Utopia (Norton Critical Editions Series)

Utopia (Norton Critical Editions Series)

3.6 60
by Thomas More
     
 

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A new edition of a highly regarded translation of one of the most influential achievements in the Western philosophical-literary tradition and the work that gave rise to the genre of utopian fiction.  See more details below

Overview

A new edition of a highly regarded translation of one of the most influential achievements in the Western philosophical-literary tradition and the work that gave rise to the genre of utopian fiction.

Product Details

ISBN-13:
9780393092561
Publisher:
Norton, W. W. & Company, Inc.
Publication date:
01/28/1975
Series:
Norton Critical Editions Series
Edition description:
Older Edition
Pages:
252
Product dimensions:
5.91(w) x 9.06(h) x (d)

Meet the Author

Robert M. Adams was Professor of English (Emeritus) at the University of California at Los Angeles. He was the author of many books, including Ikon: John Milton and the Modern Critics; Strains of Discord; Proteus, His Lies, His Truth: Discussion of Literary Translation; The Land and Literature of England; and Shakespeare—The Four Romances. In addition to the Norton Critical Edition of Utopia (he was translator and editor of the First and Second Editions), Professor Adams was editor of five other Norton Critical Editions, including The Prince by Machiavelli, Candide by Voltaire, and The Praise of Folly and Other Writings by Erasmus, the texts of which he also translated. He was a founding editor of The Norton Anthology of English Literature.

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Utopia 3.6 out of 5 based on 0 ratings. 60 reviews.
Anonymous More than 1 year ago
I just finished this book and talked about it with my college philosophy professor. It is an amazing book that will force you to think on human nature. This book however can not be taken for face value it is not a suggested form of government it is a tale of a world that will never be. Many readers assume it is meant to glorify communism but it is not. In direct translation from latin "utopia" means a nonexistent place. Also, the narrator "Hythloday" means speaker of nonsense or liar. So do not think of government or face value think on the insight into human nature and what we long for but can never be and I promise this will be a true eye opener.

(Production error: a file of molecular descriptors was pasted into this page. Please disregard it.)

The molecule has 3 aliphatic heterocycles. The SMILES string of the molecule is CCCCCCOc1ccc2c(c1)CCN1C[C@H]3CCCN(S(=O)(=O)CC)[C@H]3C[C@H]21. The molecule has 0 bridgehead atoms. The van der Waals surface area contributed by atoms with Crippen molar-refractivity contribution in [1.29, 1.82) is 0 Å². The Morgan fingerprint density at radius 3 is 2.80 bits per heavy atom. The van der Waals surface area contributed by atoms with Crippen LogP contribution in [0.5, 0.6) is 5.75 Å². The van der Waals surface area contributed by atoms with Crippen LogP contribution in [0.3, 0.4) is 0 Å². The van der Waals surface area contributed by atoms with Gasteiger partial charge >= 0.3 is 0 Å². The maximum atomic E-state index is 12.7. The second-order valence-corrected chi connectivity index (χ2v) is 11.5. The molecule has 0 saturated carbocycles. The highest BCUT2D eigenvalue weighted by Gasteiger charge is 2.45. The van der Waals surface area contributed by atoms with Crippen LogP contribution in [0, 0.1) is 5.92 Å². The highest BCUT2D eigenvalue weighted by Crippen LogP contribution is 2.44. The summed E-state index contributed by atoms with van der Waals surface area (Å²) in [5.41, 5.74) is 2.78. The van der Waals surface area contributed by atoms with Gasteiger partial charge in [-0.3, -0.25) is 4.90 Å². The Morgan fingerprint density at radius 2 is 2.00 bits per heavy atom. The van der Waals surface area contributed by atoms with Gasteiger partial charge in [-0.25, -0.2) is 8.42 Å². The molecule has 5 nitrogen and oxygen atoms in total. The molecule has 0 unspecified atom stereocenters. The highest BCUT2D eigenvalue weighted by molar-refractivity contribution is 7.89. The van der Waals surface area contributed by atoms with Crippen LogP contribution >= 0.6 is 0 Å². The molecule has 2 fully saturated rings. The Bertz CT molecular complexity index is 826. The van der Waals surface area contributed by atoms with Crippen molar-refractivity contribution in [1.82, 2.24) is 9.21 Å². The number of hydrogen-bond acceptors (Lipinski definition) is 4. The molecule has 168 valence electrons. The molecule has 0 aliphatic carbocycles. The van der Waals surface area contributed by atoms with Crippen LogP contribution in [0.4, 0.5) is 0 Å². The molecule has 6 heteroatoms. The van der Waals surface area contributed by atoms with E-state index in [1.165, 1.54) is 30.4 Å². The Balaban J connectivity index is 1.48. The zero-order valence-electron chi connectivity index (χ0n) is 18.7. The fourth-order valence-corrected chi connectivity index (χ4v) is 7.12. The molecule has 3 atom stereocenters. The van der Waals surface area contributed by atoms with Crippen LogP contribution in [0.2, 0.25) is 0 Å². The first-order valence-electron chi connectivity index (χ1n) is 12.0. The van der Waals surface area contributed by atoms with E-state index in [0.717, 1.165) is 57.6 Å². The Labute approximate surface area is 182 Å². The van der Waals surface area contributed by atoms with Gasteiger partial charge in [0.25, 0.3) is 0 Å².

Guest More than 1 year ago
It is a fool who reads Utopia and thinks More a devoted communist. Analyze the names of those involved, the problems of Utopia, and More's as well as Erasmus' humanistic works and it becomes an analysis of the nature of man. The structure of poverty, the effects of property and patronage all create a cycle of despair. Most important of all, his relation to Plato's Republic. Does the philosopher advise the king, or is that a futile endeavor of compromise and corruption. Decide for yourself, but realize that Utopia is a staggering and insightful work, full of wit and humor. It should be read by all philosophers, historians and interested readers.
Guest More than 1 year ago
I loved this book from begining to end. It is such an insightful look at the human spirt and desires. Moore wrights of a perfect world that is in truth, not perfect. Those that missed the point of the story, that this is a satire of human life, need to reread the story and discuss it with others. The point of the story is to show that even in a perfect world there are inperfections, and no matter how we justify them, someone will always be unhappy. Loved the book, definetly a story high school seniors need to read.
Guest More than 1 year ago
In Utopia Thomas More inspired me in his descriptions of a perfect society, and how he later influenced such thinkers as Karl Marx and the Utopian socialist of the 19th century. It is my belief that some thinkers may have mis-interpreted Utopia as somthing it isn't, what it certainly is not, is an outline for goverment, and More attempts to tell us that with his outlandish names for the main characters. If u are not sure on weather or not to buy Utopia i highly reccomend it, for it tells us a story about a place we will never see, but i still dominates our imaginations.
Adanos More than 1 year ago
I must say the translation of Utopia by Paul Turner is the best out of all Utopia books out there. Very easy to read, not lengthy and manages to maintain some humor that the original author intended in his book. I would recommend this version of Utopia to anyone who would want to read it for the first time.
streets913 More than 1 year ago
The book, Utopia, by Thomas Moore, is a book of great interest to the knowledgeable reader. In order to fully understand the concepts of this book, you must understand the time period and have some notion of government. In some ways the country described is flawed in our sense of today's culture.
Guest More than 1 year ago
The first half of 'Utopia' is but a history lesson - teaching us 16th-17th century English laws and its obsurdities. The second half of 'Utopia' talks about... Utopia! A world where an idealist lives and an existenlist goes insane (again). To call 'Utopia' the 'best philosophical work ever written', as some other reviewers of this title did; I can't but wonder how many 'philosophical works' has this person actually read.
Anonymous 8 months ago
As a RPer since 2012, I say this is good!
Anonymous 8 months ago
Yup this will be awesome!!!!
Anonymous 11 months ago
O.o
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Interesting work coming from the patron saint of lawyers and politicians.
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